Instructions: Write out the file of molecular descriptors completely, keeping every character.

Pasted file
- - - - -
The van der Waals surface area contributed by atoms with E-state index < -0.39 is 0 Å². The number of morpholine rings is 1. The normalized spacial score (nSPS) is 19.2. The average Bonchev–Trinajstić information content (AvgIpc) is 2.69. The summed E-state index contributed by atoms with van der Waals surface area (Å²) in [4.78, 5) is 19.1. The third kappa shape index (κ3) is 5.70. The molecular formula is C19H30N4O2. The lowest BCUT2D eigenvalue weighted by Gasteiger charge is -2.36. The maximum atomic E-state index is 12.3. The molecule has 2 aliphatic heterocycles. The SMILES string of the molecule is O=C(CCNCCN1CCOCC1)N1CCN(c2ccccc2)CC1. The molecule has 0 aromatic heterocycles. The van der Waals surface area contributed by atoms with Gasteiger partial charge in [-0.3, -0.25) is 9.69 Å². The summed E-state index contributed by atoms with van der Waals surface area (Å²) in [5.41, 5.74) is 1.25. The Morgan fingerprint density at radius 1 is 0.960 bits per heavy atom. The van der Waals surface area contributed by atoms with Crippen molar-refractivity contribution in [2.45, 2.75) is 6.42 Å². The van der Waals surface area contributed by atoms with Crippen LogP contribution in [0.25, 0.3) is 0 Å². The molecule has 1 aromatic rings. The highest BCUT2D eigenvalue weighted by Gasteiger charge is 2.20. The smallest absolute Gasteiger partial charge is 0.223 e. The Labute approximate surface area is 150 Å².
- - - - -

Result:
The van der Waals surface area contributed by atoms with E-state index < -0.39 is 0 Å². The number of morpholine rings is 1. The normalized spacial score (nSPS) is 19.2. The average Bonchev–Trinajstić information content (AvgIpc) is 2.69. The summed E-state index contributed by atoms with van der Waals surface area (Å²) in [4.78, 5) is 19.1. The third kappa shape index (κ3) is 5.70. The molecular formula is C19H30N4O2. The lowest BCUT2D eigenvalue weighted by Gasteiger charge is -2.36. The maximum atomic E-state index is 12.3. The molecule has 2 aliphatic heterocycles. The SMILES string of the molecule is O=C(CCNCCN1CCOCC1)N1CCN(c2ccccc2)CC1. The molecule has 0 aromatic heterocycles. The van der Waals surface area contributed by atoms with Gasteiger partial charge in [-0.3, -0.25) is 9.69 Å². The summed E-state index contributed by atoms with van der Waals surface area (Å²) in [5.41, 5.74) is 1.25. The Morgan fingerprint density at radius 1 is 0.960 bits per heavy atom. The van der Waals surface area contributed by atoms with Crippen molar-refractivity contribution in [2.45, 2.75) is 6.42 Å². The van der Waals surface area contributed by atoms with Crippen LogP contribution in [0.25, 0.3) is 0 Å². The molecule has 1 aromatic rings. The highest BCUT2D eigenvalue weighted by Gasteiger charge is 2.20. The smallest absolute Gasteiger partial charge is 0.223 e. The Labute approximate surface area is 150 Å².